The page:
A lot has been done since 1950 to combat discrimination against Black people in the U.S. Legislative and judicial action have been taken aimed at racial equality. Integration becomes a widely accepted goal; the civil rights movement grows; attention shifts to affirmative action. However, some political and social factors have hindered change. ?De facto? segregation and social barriers were used to sustain segregation.
I. Work towards racial equality.
A) Legislative actions.
1. 1964 ? Title II of Civil Rights Act forbids discrimination in public accommodations. Title VI provides that federal grants and contracts may be withheld from violators. Title VII forbids discrimination by employers and empowers the Justice Department to sue violators.
2. 24th Amendment ends poll tax in federal election.
3. Voting Rights Act (1965) ? Federal registrars go to South states to protect Blacks? right to vote and gives registrars power to impound ballots in order to enforce the act.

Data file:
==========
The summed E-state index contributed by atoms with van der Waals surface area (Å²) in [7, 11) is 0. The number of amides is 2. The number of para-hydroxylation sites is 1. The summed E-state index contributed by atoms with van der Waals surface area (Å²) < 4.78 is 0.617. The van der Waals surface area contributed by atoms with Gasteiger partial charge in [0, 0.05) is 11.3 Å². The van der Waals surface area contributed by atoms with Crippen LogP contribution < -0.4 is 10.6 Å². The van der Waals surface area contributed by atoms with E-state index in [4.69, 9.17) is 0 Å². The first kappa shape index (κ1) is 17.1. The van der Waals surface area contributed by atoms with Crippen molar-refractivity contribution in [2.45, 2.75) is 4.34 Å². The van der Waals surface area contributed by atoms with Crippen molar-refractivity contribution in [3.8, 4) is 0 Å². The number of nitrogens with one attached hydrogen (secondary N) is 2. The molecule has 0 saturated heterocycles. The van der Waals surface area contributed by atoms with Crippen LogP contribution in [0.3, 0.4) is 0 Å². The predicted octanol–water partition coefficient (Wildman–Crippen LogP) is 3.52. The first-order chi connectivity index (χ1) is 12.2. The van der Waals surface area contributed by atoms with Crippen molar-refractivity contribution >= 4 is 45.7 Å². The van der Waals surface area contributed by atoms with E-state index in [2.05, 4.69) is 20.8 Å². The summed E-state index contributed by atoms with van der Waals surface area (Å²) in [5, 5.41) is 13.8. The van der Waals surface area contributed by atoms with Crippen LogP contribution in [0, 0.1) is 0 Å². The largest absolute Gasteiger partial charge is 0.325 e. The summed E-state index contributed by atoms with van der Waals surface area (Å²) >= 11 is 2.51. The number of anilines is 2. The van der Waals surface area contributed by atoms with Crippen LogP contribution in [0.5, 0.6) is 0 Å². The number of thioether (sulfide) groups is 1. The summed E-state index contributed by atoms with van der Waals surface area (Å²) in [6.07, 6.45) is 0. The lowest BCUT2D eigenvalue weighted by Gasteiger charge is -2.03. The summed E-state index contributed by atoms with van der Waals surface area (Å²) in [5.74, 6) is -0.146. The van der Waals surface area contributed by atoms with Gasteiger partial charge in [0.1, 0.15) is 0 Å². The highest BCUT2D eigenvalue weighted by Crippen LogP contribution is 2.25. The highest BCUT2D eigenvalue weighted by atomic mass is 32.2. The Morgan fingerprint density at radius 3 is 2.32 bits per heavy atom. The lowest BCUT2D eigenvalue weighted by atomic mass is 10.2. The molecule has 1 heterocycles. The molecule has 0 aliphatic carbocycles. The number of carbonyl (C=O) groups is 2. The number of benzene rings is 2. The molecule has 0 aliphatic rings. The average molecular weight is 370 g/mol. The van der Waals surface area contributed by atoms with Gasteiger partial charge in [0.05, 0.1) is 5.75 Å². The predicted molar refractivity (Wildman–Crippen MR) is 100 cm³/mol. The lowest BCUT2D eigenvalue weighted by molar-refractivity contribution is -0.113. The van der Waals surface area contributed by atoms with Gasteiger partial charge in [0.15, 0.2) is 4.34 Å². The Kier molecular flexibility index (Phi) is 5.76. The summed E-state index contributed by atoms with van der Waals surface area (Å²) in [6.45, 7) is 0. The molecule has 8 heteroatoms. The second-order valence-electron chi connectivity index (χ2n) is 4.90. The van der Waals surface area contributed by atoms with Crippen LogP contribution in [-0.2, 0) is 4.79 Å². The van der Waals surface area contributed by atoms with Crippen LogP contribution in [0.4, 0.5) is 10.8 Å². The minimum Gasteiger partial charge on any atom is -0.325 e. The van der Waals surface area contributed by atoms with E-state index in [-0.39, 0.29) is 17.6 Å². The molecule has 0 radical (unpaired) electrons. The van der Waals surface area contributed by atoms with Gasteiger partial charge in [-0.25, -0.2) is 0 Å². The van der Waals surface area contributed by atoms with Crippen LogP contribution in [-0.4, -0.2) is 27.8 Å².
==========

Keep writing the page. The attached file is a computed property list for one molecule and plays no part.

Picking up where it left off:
B) Judicial actions.
1. 1954 ? Brown vs. Board of Education holds that segregated schools are inherently unequal and violate the 14th Amendment?s protection clauses.
2. 1979 ? United Steelworkers of America vs. Weber ? permits affirmative action program to favor Blacks if the program is designed to remedy part discrimination.
3. 1995 ? Adarand Constructors vs. Pena ? holds that affirmative action programs must undergo strict searching inquiries to determine that they are narrowly tailored to serve a compelling governmental interest.
II. Social and political factors that hindered the government?s attempts to foster change.
A) ?De facto? (?in reality?) segregation ? when children are assigned to schools near their homes, those homes are in neighborhoods that are racially segregated for social and economic reasons. (Ex. ? District lines in no schools) No cross-district busing ? Miliken vs. Bradley. (1974) B) Blockades to equality.
1. Activists beaten and...